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Construction work carries inherent risk for workers as well as civilians passing by. Owners of construction sites are required to maintain certain safety standards for different types of construction projects in order to lessen the chance of construction accidents and injuries. When an injury occurs, it is important to know, based on what was happening when the accident occurred, what the correct standards of safety were in order to evaluate whether those safety standards were followed and, if not, whether the owner can be held liable for the victim’s injuries.
New York Labor Law § 240 sets safety requirements for construction involving objects raised off the ground. The section is often invoked in lawsuits involving raised or suspended objects at construction sites that fall and cause injury to workers. Several recent appellate division cases have considered what sorts of accidents fall within the ambit of section 240.
For example, Dirschneider v. Rolex Realty concerned a plaintiff construction worker who fell while helping to carry a 600-pound steel beam down a staircase. The First Department (covering Manhattan and the Bronx) found that moving the large steel beam presented clear “gravity-related risks of moving an extremely heavy object down a staircase” and that the premises were not equipped with proper safety measures, thus rendering the defendant realty company liable. Moving a heavy object down a staircase is clearly within section 240.
Other cases are more difficult. If a worker successfully prevents an object from falling, but strains himself in the process, is the resulting injury “elevation-related” under section 240? And how high is high enough? In Smiley v Allgaier Construction, the plaintiff and a coworker were lifting a heavy motor four feet onto a scissor lift while working on a mechanical door. While changing his grip, the plaintiff lost control of the motor and nearly dropped it, and strained his shoulder in preventing the motor from falling. The plaintiff argued that they should not have had to lift the motor manually, but that the site was not properly equipped with hoists, pulleys, or other safety equipment. The court found that there were issues of fact as to the cause of the plaintiff’s injury but allowed the case to proceed to address whether the injury resulted from “a physically significant elevation differential” even though the object was only lifted four feet off the ground, and even though the injury resulted from stopping the object from falling.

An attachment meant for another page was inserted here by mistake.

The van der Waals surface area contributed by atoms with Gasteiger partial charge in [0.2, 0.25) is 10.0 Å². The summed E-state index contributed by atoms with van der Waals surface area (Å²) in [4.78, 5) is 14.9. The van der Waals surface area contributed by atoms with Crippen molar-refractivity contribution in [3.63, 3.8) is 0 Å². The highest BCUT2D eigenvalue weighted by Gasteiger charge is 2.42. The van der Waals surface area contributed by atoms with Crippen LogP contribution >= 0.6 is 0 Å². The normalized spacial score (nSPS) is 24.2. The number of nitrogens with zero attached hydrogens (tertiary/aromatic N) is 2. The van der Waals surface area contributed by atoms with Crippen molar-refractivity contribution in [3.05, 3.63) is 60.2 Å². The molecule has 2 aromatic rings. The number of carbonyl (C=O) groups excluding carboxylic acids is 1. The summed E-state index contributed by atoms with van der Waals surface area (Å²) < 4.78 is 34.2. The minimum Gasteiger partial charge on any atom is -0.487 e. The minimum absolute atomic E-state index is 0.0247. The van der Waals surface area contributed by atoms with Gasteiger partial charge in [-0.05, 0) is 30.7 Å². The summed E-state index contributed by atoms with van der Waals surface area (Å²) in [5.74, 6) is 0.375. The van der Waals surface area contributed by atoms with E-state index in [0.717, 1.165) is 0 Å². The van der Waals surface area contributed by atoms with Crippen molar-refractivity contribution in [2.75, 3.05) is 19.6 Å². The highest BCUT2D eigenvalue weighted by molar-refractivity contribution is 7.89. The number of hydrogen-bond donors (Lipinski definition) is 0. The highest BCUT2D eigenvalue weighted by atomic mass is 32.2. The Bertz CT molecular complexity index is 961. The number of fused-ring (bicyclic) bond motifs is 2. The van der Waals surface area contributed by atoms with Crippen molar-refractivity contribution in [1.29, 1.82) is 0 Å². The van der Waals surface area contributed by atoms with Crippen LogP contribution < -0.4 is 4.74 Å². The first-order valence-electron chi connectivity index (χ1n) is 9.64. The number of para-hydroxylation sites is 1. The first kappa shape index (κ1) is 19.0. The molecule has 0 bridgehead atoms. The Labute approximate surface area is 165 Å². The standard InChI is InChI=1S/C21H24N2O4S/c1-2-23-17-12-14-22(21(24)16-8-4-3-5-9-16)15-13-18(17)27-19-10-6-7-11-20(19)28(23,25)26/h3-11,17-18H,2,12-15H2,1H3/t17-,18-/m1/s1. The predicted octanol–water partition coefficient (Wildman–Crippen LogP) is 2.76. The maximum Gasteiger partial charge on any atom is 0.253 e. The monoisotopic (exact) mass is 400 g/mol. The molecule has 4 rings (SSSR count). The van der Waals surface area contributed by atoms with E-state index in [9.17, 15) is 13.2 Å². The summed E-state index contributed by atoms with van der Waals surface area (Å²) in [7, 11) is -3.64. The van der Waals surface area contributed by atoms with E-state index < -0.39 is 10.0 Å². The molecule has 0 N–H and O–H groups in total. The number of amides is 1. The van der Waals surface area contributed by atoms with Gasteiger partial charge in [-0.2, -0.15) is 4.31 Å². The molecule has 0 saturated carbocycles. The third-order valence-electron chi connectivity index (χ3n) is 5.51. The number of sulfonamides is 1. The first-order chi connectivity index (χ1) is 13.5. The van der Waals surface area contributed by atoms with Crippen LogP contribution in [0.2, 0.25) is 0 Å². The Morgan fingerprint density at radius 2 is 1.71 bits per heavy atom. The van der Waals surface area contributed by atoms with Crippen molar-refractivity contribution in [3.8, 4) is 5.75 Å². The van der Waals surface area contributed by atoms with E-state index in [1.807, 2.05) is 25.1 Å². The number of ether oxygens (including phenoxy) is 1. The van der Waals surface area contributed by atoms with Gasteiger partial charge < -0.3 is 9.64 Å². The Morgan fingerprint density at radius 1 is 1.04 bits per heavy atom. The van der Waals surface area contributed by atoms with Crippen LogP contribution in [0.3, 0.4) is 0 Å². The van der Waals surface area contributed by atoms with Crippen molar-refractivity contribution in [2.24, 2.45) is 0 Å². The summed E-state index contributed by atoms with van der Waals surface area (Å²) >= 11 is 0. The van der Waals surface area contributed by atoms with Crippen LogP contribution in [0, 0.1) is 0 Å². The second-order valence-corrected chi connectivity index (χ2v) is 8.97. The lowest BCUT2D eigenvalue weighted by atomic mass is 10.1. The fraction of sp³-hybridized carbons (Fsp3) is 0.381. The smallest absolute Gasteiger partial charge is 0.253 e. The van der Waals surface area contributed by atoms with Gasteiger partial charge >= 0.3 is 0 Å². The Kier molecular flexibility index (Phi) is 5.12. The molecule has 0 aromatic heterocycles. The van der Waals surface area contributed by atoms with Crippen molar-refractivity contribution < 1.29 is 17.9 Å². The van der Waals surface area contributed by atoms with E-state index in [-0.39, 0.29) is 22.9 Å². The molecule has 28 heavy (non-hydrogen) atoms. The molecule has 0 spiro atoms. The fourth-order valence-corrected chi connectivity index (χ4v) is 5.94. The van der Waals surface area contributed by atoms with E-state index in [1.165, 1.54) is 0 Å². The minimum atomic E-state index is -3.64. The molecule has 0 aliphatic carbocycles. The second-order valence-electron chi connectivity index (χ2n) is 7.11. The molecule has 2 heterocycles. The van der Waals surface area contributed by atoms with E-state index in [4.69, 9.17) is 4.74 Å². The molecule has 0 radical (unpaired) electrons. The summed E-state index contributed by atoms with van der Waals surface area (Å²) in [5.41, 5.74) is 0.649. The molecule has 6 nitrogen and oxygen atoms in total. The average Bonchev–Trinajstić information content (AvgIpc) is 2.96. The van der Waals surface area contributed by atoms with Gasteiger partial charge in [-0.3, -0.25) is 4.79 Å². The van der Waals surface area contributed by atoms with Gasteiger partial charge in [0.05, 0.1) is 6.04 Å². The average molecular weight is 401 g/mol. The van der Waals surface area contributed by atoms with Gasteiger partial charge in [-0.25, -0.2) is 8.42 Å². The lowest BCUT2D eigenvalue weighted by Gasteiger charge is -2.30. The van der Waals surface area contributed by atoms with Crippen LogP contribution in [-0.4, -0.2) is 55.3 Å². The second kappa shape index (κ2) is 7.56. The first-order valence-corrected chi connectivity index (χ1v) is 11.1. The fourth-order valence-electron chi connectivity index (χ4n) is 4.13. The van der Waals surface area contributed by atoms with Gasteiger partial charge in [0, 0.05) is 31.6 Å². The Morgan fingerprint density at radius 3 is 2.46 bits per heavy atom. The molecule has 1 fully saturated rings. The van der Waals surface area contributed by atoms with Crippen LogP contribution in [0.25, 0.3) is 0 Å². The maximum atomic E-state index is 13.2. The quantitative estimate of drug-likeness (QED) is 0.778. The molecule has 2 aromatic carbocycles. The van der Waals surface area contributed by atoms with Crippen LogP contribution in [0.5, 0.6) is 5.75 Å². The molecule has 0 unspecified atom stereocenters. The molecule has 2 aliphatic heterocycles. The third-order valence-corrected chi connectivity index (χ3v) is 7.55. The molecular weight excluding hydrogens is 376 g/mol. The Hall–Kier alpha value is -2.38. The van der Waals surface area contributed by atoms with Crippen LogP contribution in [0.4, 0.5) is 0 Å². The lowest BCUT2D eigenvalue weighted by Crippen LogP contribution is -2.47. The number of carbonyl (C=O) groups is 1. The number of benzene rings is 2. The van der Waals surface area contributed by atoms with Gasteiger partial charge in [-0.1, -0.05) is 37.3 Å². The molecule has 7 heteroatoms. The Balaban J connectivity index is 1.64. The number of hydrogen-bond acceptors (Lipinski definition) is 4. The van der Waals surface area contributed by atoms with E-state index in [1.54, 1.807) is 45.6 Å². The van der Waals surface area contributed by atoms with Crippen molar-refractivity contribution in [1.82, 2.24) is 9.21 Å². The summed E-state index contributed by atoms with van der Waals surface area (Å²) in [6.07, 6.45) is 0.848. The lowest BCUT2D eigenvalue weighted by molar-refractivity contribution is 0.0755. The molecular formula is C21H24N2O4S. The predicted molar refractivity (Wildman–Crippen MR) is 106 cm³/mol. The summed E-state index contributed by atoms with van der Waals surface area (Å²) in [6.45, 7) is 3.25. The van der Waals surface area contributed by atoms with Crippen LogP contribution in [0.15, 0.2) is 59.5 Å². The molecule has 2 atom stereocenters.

In contrast, the Second Department (including Staten Island, Brooklyn, Queens and Nassau and Suffolk counties) recently emphasized that section 240 does “not encompass any and all perils that may be connected in some tangential way with the effects of gravity.” After a worker tore tendons in his knee while carrying a heavy beam down a set of stairs, the court in Sullivan v. New York Athletic Club of City of New York found that such an injury resulted from the weight of the object and was not an “elevation-related hazard.” The court held that carrying heavy objects is a one of the “usual and ordinary dangers of the construction site” that does not give rise to liability under section 240.
If you or a loved one has been injured in a New York construction accident, please contact Leandros A. Vrionedes, an experienced Manhattan construction injury attorney, for help making the right claims against the right parties, and, ultimately, obtaining maximum compensation for your injuries and damages. In Manhattan, call 212-889-9362, or in Queens, call 718-777-5895. Your consultation is free, and you owe nothing unless we recover on your behalf.